CHICAGO Feb 7 Like many financial advisers,
Joseph Clemens of Denver has seen his clients wax enthusiastic
about mutual funds from Vanguard, the company that put
index-based investing and low-cost funds on the map.
As the Standard & Poor's 500 stock index built a 30
percent return in 2013, investors flocked to the kind of
investing the Valley Forge, Pennsylvania, fund powerhouse
specializes in, called passive investing. In many cases, they
have called their advisers asking to be put into Vanguard funds.
"There has been a bull market in passive investing. Vanguard
is king," Clemens said. One of every four U.S. dollars flowing
into mutual funds last year was captured by Vanguard, according
to a January report by the research firm Morningstar.
Maybe that is because the average Vanguard mutual fund share
class - excluding money market funds - costs 0.13 percent a
year, compared with 1.15 percent for the rest of the industry,
according to Lipper, a Thomson Reuters company.
Clemens has no problem saying "yes." As a fee-based adviser
whose clients' assets sit in Charles Schwab accounts,
he is able to buy some Vanguard funds by paying transaction fees
that typically are less than $10 per trade.
But the Vanguard juggernaut can present problems for other
kinds of advisers.
It presents a particular challenge to traditional brokers,
who make their money by earning commissions on the products they
sell. Often their company trading platforms do not carry the
full breadth of Vanguard funds, and brokers do not make money on
the products they do offer when they encourage clients to buy
TRADITIONAL BROKER WOES
"You can't compete on price with them," says one Morgan
Stanley broker who declined to be named. When his clients
request Vanguard funds, he typically offers alternatives with a
similar investment approach, though they will cost more.
If clients balk, he plays up the importance of the
comprehensive service they receive from him on other investment
"Is Vanguard going to pick up the phone and call the client?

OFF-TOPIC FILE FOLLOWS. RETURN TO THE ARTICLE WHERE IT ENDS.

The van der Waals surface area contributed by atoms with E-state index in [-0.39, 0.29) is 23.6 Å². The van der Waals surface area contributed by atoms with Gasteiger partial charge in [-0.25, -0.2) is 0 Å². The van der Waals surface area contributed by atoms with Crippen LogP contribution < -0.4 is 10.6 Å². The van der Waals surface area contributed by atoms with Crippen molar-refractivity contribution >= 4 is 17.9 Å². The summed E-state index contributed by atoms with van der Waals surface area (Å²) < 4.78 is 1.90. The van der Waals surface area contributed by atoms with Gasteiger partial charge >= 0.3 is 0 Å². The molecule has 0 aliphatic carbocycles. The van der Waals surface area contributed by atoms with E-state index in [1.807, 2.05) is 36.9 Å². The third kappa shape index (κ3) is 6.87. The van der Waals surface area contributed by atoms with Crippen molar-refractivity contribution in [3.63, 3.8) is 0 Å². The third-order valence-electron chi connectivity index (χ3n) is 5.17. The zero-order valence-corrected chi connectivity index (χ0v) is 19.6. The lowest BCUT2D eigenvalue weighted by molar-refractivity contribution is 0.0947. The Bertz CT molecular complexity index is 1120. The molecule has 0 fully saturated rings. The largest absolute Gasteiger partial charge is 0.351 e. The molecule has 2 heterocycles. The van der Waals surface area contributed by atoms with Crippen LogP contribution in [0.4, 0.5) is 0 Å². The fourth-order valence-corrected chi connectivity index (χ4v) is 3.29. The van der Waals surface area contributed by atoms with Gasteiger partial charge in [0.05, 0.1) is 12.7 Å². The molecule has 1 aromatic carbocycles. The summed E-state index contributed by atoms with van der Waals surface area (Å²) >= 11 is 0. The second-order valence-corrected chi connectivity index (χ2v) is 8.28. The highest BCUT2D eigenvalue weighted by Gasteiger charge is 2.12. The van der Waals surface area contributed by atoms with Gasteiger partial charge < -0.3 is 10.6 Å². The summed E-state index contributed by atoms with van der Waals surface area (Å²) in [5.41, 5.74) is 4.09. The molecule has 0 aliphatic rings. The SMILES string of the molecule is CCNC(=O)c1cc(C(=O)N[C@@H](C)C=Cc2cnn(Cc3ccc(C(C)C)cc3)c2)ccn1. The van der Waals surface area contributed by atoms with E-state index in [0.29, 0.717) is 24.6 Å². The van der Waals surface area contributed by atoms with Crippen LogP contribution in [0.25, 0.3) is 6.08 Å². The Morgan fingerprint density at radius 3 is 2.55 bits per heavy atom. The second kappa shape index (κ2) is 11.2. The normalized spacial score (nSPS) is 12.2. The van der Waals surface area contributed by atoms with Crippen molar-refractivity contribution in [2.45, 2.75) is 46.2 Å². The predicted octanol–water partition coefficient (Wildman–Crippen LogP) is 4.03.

Generally speaking, the answer is 'no,'" he says. "With
Vanguard, you're kind of on your own."
Some brokers offer workaround solutions to get their clients
into Vanguard funds.
One Merrill Lynch adviser, who also declined to be named,
says he recommends that clients he thinks should have a Vanguard
municipal bond fund buy it through Merrill Edge, Bank of America
Corp's online discount brokerage site.
Once the Edge account is open, the adviser then prompts the
client to transfer the Vanguard funds to a regular Merrill
account. He says firm officials have not questioned the
OFFERING A TISSUE, NOT A KLEENEX
David Shotwell, a fee-only adviser based in Ann Arbor,
Michigan, whose firm manages $47 million, says he sometimes puts
clients into Vanguard, but he often looks for comparable
substitutes more readily available on the Fidelity platform he
uses for his clients' accounts.
"It's like saying you want a Kleenex when you need a
tissue," Shotwell says. "I approach it from the idea that they
are not necessarily after Vanguard per se, but rather after a
low-cost, passive-index approach. The trick is figuring out why
they are asking for Vanguard and then looking at funds that
provide those solutions."
Besides offering its array of products to investors directly
and through employee benefit plans, Vanguard makes most of its
funds available through brokers and investment advisers at
varying costs, says Jack Brod, a principal in the company's
financial adviser services division.
Independent advisers who clear trades through broker-dealer
networks such as Fidelity may not have access to Vanguard mutual
funds, but they can buy comparable Vanguard exchange traded
funds (ETFs). Both ETFs and index mutual funds seek to track
closely an index benchmark. ETFs can be even lower-cost than
mutual funds though they typically require transaction costs;
the market price for ETFs fluctuates throughout the day, while
mutual fund shares are priced once after the close of trading.
"If you buy a Vanguard ETF, you're going to pay a commission
or transaction fee," says Brod, adding that Vanguard's business
with advisers has been growing due to more advisers adopting a
fee-based business model that does not require them to sell
commissioned mutual funds. "We do a significant ETF business."
Clemens, the Denver-based adviser, uses Vanguard ETFs for
his clients, paying transaction costs of less than $10 per
LESS INVESTMENT PICKING, MORE PLANNING
Of course, advisers who function strictly as planners and do
not manage client money tend to be indifferent to the brands
their clients request. Amy Jo Lauber, a fee-only financial
planner outside of Buffalo, New York, often turns to Vanguard
funds for her customers, many of whom are engineers.
"Most of them are very much do-it-yourselfers," she says.
"Just tell them which funds and they'll go on the website and
fill out the application themselves."
Whatever the approach to obtaining passive investment funds,
it appears clients' interest in them is not waning, says Mike
Rawson, the Morningstar analyst who authors the monthly fund
He notes there is at least one worthwhile outcome that
financial advisers should take note of. The increasing emphasis
on passive investment choices means that advisers will spend
less of their service time helping clients select funds based on
the performance of active fund managers and more time on their
long-term financial strategy.